1. The Lakers have played only two teams with losing records this season but have lost both of those games.
Through 16 games, the Lakers have had a very difficult schedule, but falling 101-94 at home to the
Minnesota played without key players such as point guard
2. The Lakers have played about 20% of the season and are now two games behind the Timberwolves for last place in the Western Conference.
Only the 0-15 Philadelphia 76ers are worse than the Lakers. The
"Sooner or later you're going to get tired of getting the crap beat out of you," he said. "You start to man up and do things you're supposed to do. It's as simple as that. You can't play good hard-nosed basketball one night and look at the opponent the next night and say, 'Oh, we have an easy one.' It doesn't work that way in this sport."
4. The Lakers shot 53.9% from the field and a reasonable 38.1% (eight of 21) from three-point range. They won the rebound battle by three overall (35-32) and five on the offensive glass (12-7). The Wolves had 19 turnovers to the Lakers' 14. The Lakers generated 12 steals to Minnesota's eight. In three quarters, the Lakers scored at least 28 points (30, 28 and 38) before managing 23 in the fourth. How did they manage to lose with those numbers?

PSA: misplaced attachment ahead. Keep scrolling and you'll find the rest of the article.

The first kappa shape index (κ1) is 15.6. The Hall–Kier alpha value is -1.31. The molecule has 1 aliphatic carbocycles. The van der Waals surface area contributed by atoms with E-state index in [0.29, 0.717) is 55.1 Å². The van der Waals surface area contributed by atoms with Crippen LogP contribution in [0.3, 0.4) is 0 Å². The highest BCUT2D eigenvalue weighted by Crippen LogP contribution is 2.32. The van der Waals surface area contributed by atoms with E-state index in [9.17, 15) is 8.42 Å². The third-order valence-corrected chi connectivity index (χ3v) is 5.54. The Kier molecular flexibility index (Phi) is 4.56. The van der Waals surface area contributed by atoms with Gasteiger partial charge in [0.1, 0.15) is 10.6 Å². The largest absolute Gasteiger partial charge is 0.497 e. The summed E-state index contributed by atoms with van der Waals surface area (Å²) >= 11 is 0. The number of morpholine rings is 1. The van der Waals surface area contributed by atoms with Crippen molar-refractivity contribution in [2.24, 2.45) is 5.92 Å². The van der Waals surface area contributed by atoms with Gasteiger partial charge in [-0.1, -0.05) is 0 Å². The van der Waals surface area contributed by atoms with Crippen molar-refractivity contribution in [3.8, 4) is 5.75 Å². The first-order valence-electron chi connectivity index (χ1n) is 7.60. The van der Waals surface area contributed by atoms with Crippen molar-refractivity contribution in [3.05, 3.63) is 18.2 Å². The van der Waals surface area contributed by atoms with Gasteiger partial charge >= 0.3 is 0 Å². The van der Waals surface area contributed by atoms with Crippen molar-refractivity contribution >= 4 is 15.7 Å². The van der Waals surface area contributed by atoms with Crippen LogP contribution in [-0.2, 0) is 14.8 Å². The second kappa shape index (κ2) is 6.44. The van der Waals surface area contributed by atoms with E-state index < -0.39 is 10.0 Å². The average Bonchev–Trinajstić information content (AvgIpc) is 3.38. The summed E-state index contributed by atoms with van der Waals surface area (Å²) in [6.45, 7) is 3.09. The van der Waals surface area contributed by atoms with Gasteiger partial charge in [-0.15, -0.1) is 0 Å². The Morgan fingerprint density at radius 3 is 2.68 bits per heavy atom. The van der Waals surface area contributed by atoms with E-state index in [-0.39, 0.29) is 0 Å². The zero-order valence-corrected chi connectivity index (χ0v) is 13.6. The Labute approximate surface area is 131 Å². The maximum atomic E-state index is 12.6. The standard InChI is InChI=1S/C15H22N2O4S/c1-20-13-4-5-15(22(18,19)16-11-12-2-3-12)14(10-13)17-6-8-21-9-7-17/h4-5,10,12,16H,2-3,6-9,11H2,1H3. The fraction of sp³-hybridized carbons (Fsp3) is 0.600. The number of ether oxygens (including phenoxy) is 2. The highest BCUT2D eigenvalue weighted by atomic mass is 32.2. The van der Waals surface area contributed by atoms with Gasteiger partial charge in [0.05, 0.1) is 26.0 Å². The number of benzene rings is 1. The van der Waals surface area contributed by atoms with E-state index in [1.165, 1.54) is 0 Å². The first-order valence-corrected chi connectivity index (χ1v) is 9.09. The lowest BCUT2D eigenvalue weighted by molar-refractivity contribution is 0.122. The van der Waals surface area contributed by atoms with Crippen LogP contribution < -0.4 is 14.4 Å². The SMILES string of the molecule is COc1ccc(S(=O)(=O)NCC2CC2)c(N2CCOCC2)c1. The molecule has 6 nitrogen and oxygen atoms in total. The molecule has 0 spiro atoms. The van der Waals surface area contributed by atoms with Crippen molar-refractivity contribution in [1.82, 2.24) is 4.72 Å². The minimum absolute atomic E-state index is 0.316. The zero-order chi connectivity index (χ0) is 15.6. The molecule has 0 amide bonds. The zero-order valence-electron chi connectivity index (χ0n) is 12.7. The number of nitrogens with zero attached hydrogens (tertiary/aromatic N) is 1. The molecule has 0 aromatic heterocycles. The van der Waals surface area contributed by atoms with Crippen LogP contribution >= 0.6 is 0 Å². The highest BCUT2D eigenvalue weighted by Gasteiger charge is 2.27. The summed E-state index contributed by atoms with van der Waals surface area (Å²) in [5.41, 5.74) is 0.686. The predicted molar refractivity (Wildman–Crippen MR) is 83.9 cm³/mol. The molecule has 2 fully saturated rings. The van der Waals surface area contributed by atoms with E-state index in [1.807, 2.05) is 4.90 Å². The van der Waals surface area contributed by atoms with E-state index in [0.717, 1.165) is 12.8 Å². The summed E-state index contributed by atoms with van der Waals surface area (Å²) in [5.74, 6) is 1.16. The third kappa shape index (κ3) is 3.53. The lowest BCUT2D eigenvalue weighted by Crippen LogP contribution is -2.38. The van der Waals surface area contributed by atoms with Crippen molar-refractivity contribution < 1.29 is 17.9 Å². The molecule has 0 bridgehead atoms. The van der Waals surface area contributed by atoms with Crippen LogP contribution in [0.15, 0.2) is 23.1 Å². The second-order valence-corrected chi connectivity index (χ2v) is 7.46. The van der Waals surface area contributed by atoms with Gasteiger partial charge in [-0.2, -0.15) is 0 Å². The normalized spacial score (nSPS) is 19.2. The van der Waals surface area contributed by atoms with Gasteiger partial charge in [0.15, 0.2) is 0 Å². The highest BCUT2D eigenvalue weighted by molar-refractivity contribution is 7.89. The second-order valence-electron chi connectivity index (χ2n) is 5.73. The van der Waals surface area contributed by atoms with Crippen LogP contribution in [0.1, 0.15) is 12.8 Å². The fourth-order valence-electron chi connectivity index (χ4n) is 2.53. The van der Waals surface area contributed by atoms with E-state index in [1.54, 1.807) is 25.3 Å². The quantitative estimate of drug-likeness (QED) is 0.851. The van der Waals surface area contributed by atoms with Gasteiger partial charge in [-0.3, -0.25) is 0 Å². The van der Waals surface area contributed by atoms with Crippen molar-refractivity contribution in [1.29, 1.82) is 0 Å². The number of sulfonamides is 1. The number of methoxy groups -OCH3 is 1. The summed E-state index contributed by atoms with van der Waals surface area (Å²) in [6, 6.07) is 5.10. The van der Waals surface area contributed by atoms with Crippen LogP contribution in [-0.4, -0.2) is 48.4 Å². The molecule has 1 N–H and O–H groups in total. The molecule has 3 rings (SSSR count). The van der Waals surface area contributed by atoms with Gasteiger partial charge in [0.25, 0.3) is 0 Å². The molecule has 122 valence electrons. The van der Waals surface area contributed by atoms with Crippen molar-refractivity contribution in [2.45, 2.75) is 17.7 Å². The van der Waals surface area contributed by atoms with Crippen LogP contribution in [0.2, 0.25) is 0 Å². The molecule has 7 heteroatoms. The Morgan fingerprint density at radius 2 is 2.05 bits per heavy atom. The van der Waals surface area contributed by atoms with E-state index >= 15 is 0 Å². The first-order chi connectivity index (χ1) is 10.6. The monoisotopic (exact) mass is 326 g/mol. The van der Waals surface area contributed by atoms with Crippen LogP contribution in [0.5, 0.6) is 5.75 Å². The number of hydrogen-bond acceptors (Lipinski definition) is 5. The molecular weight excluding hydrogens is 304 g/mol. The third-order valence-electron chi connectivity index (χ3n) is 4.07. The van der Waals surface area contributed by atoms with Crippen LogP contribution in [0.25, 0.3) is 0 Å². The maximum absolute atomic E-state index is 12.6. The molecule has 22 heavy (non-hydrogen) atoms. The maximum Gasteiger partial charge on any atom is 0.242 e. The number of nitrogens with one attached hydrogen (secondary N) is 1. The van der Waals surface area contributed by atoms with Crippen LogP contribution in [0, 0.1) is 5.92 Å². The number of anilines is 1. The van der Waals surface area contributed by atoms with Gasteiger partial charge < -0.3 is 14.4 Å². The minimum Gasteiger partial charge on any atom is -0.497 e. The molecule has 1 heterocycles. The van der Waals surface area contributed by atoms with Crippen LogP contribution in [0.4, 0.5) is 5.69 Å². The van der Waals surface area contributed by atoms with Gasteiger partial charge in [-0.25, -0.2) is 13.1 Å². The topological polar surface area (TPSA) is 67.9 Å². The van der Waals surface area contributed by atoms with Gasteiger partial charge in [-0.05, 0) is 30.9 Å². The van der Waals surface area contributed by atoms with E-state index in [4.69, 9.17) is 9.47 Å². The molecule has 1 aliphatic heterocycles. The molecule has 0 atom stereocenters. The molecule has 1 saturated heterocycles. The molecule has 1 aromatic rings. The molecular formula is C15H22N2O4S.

The answer is defense, or lack thereof. The Wolves shot 57% from the field, 55.6% from behind the arc (10-18) and dished 37 assists to the Lakers' 27. In addition to the poor defensive performance, the Lakers missed key free throws, including a pair from
Lin had just missed a long-range attempt before he was replaced by
Lin didn't return, and the Timberwolves would go on to score five more points to the Lakers' four. Ellington finished with five points on two-of-seven shooting.
Given Lin's night offensively, was Ellington enough of an upgrade for Scott to justify the player swap? Maybe not, but consider, the two Minnesota point guards combined to score 53 points on 19-of-27 shooting (70.4%). Was there a right answer for the Lakers' coach?